This final rule has been determined to be not significant for purposes of Executive Order 12866 because this action contains no implementing regulations.
This final rule does not duplicate, conflict, or overlap with any existing Federal rules.
This FRFA was prepared pursuant to 5 U.S.C. 604(a), and incorporates the IRFA, a summary of the significant issues raised by the public comments in response to the IRFA, NMFS's responses to those comments, and a summary of the analyses completed to support the action. A copy of the EA/RIR/IRFA is available from the Council (see ADDRESSES). Start Printed Page 37
The preamble to the proposed rule included a detailed summary of the analyses contained in the IRFA, and that discussion is not repeated here.
Final Regulatory Flexibility Analysis
Statement of Objective and Need
A description of the reasons why this action is being taken, and the objectives of and legal basis for this final rule are contained in the preambles to the proposed rule and this final rule and are not repeated here.
Summary of Significant Issues Raised in Public Comments
No changes to the proposed rule were required to be made as a result of public comments as most of the comments did not address specific issues in this rulemaking or the economic analyses summarized in the IRFA. For a summary of the comments received, and the responses thereto, refer to the “Comments and Responses” section of this preamble.
Description and Estimate of Number of Small Entities to Which the Rule Will Apply
The categories of small entities likely to be affected by this action include commercial and charter/party vessel owners holding an active Federal commercial or charter/party permit for summer flounder, scup, or black sea bass, as well as owners of vessels that fish for any of these species in state waters. The Council estimates that the 2009 quotas could affect 2,263 vessels that held a Federal summer flounder, scup, and/or black sea bass permit in 2007, the most recent year for which complete permit data exists. The more immediate impact of this final rule will likely be felt by the 891 vessels that actively participated (i.e., landed these species) in these fisheries in 2007.
Description of Projected Reporting, Recordkeeping, and Other Compliance Requirements
No additional reporting, recordkeeping, or other compliance requirements are included in this final rule.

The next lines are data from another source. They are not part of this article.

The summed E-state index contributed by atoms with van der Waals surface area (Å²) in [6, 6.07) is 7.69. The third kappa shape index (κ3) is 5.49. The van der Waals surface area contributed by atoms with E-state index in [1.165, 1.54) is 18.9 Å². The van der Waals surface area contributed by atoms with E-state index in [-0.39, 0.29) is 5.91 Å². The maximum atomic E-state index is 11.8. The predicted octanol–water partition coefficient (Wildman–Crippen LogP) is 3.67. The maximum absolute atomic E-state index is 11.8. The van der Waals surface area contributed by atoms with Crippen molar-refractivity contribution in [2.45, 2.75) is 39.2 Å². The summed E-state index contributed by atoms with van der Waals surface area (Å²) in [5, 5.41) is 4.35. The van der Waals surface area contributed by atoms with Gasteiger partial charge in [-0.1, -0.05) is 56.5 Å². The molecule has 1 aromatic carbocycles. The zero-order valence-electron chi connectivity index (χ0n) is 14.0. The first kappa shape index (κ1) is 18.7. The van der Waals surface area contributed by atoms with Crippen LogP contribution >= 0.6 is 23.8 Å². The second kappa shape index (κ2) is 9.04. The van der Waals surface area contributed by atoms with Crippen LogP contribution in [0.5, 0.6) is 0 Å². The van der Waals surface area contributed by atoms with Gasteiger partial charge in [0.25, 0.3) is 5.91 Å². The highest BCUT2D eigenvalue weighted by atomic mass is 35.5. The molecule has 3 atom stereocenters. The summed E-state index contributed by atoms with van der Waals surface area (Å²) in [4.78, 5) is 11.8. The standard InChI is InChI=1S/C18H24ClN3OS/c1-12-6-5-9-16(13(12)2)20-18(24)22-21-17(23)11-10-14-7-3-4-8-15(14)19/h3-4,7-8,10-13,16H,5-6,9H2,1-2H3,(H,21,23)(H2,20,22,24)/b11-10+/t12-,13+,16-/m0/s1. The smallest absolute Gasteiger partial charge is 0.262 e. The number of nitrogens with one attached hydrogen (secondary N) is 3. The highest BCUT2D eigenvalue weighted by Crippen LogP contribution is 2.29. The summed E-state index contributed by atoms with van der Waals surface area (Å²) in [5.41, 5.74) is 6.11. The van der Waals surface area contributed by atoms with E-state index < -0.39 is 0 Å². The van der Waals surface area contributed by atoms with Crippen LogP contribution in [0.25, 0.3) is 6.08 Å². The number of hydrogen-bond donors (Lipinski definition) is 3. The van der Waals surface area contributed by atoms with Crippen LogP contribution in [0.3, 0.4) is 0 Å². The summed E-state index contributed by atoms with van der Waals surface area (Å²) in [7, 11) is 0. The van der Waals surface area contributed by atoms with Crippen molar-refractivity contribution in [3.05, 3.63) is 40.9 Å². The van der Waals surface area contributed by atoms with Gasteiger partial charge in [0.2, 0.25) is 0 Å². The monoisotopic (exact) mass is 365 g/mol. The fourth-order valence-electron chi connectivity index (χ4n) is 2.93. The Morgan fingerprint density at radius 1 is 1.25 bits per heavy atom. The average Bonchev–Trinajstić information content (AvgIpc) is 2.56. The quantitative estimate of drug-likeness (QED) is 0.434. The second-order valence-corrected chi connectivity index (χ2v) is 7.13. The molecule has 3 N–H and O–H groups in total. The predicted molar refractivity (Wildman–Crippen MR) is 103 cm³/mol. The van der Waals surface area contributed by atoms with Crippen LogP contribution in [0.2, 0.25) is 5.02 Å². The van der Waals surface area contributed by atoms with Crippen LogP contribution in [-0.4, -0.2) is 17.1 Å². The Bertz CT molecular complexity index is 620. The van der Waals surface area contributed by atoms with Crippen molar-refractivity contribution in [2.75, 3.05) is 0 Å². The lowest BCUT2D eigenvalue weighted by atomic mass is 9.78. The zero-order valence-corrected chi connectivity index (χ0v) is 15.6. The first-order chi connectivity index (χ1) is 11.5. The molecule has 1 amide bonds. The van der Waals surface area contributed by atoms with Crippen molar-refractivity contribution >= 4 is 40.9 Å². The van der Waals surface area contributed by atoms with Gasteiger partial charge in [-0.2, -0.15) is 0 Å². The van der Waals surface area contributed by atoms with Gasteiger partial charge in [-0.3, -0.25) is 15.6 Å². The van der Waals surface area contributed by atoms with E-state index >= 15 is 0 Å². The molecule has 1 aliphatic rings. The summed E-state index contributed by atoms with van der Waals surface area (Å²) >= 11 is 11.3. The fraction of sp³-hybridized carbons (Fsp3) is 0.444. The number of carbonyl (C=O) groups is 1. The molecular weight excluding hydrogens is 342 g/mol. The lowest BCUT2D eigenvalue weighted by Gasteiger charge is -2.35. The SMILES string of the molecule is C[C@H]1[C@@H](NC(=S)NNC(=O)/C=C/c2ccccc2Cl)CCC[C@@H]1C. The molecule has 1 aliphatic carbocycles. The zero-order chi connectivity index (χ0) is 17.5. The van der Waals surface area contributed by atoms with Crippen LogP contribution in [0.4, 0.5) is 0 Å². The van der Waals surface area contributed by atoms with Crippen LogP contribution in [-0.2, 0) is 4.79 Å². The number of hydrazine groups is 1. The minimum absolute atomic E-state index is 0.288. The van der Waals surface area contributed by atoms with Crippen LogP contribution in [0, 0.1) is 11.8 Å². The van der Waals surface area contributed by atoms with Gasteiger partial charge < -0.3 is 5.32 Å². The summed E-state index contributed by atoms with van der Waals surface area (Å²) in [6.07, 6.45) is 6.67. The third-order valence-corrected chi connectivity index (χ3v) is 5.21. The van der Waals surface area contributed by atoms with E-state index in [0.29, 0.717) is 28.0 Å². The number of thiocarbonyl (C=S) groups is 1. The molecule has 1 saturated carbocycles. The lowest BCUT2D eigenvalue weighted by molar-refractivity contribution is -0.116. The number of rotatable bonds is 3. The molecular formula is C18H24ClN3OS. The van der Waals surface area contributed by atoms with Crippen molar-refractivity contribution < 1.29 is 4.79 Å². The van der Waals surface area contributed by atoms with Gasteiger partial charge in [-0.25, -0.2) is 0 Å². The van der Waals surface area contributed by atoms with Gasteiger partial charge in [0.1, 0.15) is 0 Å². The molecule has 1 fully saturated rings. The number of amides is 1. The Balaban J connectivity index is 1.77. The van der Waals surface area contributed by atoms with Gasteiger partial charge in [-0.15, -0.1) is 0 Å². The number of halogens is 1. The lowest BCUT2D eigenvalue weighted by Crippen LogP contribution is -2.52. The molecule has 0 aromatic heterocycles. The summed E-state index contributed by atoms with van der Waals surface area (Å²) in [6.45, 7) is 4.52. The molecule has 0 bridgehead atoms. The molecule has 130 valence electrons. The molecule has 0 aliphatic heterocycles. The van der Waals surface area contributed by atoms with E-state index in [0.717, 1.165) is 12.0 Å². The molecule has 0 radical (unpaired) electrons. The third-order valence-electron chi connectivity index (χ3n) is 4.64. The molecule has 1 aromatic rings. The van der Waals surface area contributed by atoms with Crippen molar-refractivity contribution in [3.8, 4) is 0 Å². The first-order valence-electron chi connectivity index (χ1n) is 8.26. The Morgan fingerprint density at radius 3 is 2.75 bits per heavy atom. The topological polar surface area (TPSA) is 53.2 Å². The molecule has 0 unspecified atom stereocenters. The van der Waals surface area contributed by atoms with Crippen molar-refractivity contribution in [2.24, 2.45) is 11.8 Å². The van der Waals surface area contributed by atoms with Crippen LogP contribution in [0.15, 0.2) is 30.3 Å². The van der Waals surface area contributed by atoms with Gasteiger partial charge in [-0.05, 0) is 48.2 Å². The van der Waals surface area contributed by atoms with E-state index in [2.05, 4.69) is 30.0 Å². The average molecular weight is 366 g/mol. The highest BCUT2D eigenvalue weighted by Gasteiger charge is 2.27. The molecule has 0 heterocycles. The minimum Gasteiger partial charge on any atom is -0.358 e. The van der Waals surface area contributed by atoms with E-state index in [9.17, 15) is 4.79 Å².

Description of the Steps Taken to Minimize Economic Impact on Small Entities
Specification of commercial quotas and possession limits is constrained by the conservation objectives set forth in the FMP and implemented at 50 CFR part 648 under the authority of the Magnuson-Stevens Act. Economic impacts of reduced quota specifications, which reduce the number of fish that may be taken by participants of both commercial and recreational fisheries, may be offset by adjustments to such measures as commercial fish sizes, changes to mesh sizes, gear restrictions, or possession and trip limits that may increase efficiency or value of the fishery. For 2009, no such adjustments were recommended by the Council; therefore, this final rule contains no such measures. Therefore, the economic impact analysis of the action is evaluated solely on the different levels of quota specified in the alternatives. The ability of NMFS to minimize economic impacts for this action is constrained to approving quota levels that provide the maximum availability of fish while still ensuring that the required objectives and directives of the FMP, its implementing regulations, and the Magnuson-Stevens Act, particularly the stock rebuilding requirements of all three species rebuilding plans, are met.
The economic analysis for the 2009 specification assessed the impacts for quota alternatives that achieve the aforementioned objectives. The no action alternative, wherein no quotas are established for 2009, was excluded from analysis because it is not consistent with the goals and objectives of the FMP and the Magnuson-Stevens Act. Implementation of the no action alternative in 2009 would substantially complicate the approved management programs for these three species. NMFS is required under the FMP's implementing regulations to specify and implement a TAL (and TAC for scup) for these fisheries on an annual basis. The no action alternative would result in no TAL (and no scup TAC) for 2009, and would likely result in overfishing of the resources and substantially compromise the stock rebuilding and/or mortality objectives for each species.
Furthermore, Alternative 2 from the Council's analysis contains the most restrictive TAL options (i.e., the lowest catch levels). While this alternative would achieve the required objectives for all three species, it carries the highest potential negative impact on small entities in the form of foregone fishing opportunity. Alternative 2 was not preferred by the Council or NMFS because other alternatives considered have lower impacts on small entities while achieving the stated objectives of the 2009 specification process.